November 13, 2014


Enterprise streaming changes channels on communication

The business world is replete with resources in terms of reaching target audiences, yet not all of these tools are as effective as others. For instance, in the old days, engagement took place by phone or mail, while in some cases internal live conferencing was an option. Yet none of those methods can compare to the kinds of technology available today for promoting connectivity, nor should those traditional tools try to keep pace with the flexibility of enterprise streaming media.

This IT option makes it easy for businesses to transfer content directly to target audiences, either through dedicated portals or with public platforms for preferred sharing. These methods are increasingly popular among a growing cross-section of businesses, with all manner of organizations from television and dedicated media to local governments and private companies tapping into the power of streaming data. For those firms that think they can still compete with older, outdated kinds of tools, it may be wise to look at what the rest of the market is doing.

Tracking trends
There’s been a major shift in the last year among leading communications outlets toward enterprise streaming media. This trend is taking over in both public and private circles, with companies seeking to empower their target audiences through dedicated platforms while also offering the specific kinds of messages each company is most invested in delivering.

This has become a point of major advertising and technology implementation for some broadcasting organizations, as Reuters showed. The source highlighted how popular cable and subscription networks are currently shifting toward on-demand platforms, increasing their own competitive capabilities while striving to attract greater audiences.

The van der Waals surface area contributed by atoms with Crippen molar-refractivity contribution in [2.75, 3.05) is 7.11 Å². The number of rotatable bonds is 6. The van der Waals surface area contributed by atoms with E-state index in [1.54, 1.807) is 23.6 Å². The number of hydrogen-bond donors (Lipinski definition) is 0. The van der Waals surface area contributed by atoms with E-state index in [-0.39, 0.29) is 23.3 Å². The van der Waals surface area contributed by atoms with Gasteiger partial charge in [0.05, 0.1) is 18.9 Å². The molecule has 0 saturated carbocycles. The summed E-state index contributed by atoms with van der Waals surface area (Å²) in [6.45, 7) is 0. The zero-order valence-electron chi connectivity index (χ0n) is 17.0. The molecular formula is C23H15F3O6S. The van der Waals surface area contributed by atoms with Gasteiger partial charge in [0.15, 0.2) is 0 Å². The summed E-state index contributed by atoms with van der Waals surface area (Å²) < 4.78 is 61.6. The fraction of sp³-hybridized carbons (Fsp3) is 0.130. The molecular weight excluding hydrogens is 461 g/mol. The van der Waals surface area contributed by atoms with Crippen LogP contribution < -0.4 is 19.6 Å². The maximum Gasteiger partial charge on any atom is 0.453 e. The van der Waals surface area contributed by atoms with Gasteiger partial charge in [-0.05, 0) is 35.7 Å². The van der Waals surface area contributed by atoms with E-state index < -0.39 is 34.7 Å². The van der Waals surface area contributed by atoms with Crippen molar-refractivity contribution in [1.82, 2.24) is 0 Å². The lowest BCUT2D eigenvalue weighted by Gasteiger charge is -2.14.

CBS Corporation announced most recently that its suite of shows and services will soon be available on-demand, with enterprise streaming media taking the place of traditional viewing options. This offering will mostly be available for online audiences, but there’s a chance that it could also show up on a dedicated mobile video streaming platform as well.

The announcement comes not long after Time Warner Incorporated stated it would place its HBO offerings into a similar landscape, Reuters reported. In both situations, the companies are attempting to catch up with other organizations that already offer this service. Shifting priorities and growing on-demand audiences mean that firms like CBS and HBO must also move their offerings in order to keep up with this intended viewership, or else risk losing them to competitors like Netflix or Hulu.

Public presence
For those that think this shift is only taking place in the private sector, it’s also important to note that government agencies are getting the same ideas. Not only have some prisons and legal institutions already adopted enterprise streaming video for safe, remote engagement, there are now other services moving to this interface.

The South Carolina Department of Transportation recently announced that all of its video traffic will be available online through a dedicated 511 Traveler Information System. This interface will facilitate accessibility of traffic patterns and safe driving insights, making the state’s roads more manageable and keeping its drivers better informed.

“Streaming video was always a top requested item from the public,” said Tony Sheppard, the state’s head of traffic engineering. “From day one, when we put any image on the web, people wanted streaming video.”

Keeping up with consumer and employee demands is the best way to ensure adherence to enterprise policies, corporate culture and brand loyalty. That means offering on-demand insights through enterprise streaming media. As the process becomes easier to implement and manage, so too should the availability of this content continue to grow.

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